Change Catalyst with Shanna Mann: Strategy & Support for Sane Self-Employment

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What the Population Cycle Of Bunny Rabbits Has To Teach You About Reality

Somewhere along the line, we got the idea that after a certain period of tweaking and polishing, we would get to some pinnacle in our lives and we’d get to stop working on things. We’d have the perfect relationships, the perfect diets, the perfect jobs and no money problems whatsoever.

I blame the Greeks for this platonic ideal of Static Equilibrium. Because it doesn’t exist anywhere in the natural world. What exists instead is Dynamic Equilibrium.

 The Boom and Bust Cycle of The Natural World

A great example of this is rabbits. Rabbits do not have family planning. Therefore, when food is plentiful, there are lots of rabbits. Lots of rabbits encourages, however, the subsequent increase in the number of predators (who are eating very well) and a decrease in the amount of food available. These factors leads to a decrease in the number of rabbits, and subsequently thins the predators as well.

This is an age-old, regular cycle that occurs in every non-“managed” ecology.

Humans, as a rule, do a shitty job of managing ecology. Or economies. Or basically any complex system. We simple can’t handle all the variables and permutations. Mathematicians are just beginning to grapple with these concepts in the abstract, and we can’t handle real world modelling yet. Which is why we simplified them in the first place.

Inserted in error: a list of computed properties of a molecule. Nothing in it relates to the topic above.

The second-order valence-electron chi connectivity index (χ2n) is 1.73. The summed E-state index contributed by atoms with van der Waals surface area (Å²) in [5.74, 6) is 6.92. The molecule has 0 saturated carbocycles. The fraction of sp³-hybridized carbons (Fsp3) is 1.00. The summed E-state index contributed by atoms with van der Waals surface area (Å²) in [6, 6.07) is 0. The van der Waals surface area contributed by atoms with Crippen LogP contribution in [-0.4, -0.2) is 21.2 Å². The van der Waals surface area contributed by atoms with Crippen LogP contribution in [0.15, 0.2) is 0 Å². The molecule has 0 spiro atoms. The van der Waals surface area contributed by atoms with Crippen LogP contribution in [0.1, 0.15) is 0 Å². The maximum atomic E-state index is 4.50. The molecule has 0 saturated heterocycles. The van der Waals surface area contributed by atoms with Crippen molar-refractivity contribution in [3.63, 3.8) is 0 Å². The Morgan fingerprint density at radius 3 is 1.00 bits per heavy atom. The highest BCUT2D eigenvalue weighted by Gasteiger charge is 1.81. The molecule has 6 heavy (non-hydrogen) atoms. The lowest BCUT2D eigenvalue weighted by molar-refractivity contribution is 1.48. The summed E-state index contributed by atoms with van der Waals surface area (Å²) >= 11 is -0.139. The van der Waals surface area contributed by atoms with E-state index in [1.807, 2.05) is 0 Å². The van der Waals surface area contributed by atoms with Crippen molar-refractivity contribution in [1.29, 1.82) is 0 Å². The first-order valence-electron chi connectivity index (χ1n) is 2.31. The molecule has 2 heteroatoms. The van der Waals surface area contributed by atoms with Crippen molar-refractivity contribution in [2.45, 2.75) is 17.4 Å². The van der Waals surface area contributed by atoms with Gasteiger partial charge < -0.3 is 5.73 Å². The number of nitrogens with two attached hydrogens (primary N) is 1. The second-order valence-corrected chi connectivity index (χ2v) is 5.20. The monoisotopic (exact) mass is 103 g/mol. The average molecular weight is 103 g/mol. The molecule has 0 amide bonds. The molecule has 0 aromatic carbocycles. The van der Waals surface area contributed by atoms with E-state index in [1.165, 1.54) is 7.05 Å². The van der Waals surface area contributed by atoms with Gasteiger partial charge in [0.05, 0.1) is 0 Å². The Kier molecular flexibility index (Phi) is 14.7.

The Platonic Ideal is an Abstraction

A model is not reality, and in reality, any complex system will likely experience its own deviations from the mean. These deviations will not be likely to form any discernable pattern, but you can be certain they’ll occur.

What does this mean for you?

Don’t expect things to be all peachy-keen all the time.

Expect to have the occassional bad patch in your health, your relationships, your business. Don’t immediately leap to the conclusion that it’s a failing or mistake on your part. Cycles wax and wane. Shit happens. Life goes on.

For that matter, stop characterizing it as a “good patch” or “bad patch”. Remember the parable of the wise farmer: You can’t know if things are good or bad.

But most of all know that you’re never going to stop striving for the ideal. You’re just not going to always hit it. And that’s okay.

Your Turn:

How can you use this new understanding of randy rabbits and their boom and bust cycle to manage your life?

P.S., Sarah and I have a class on handling change on Wednesday. Maybe after you comment you’ll want to sign up!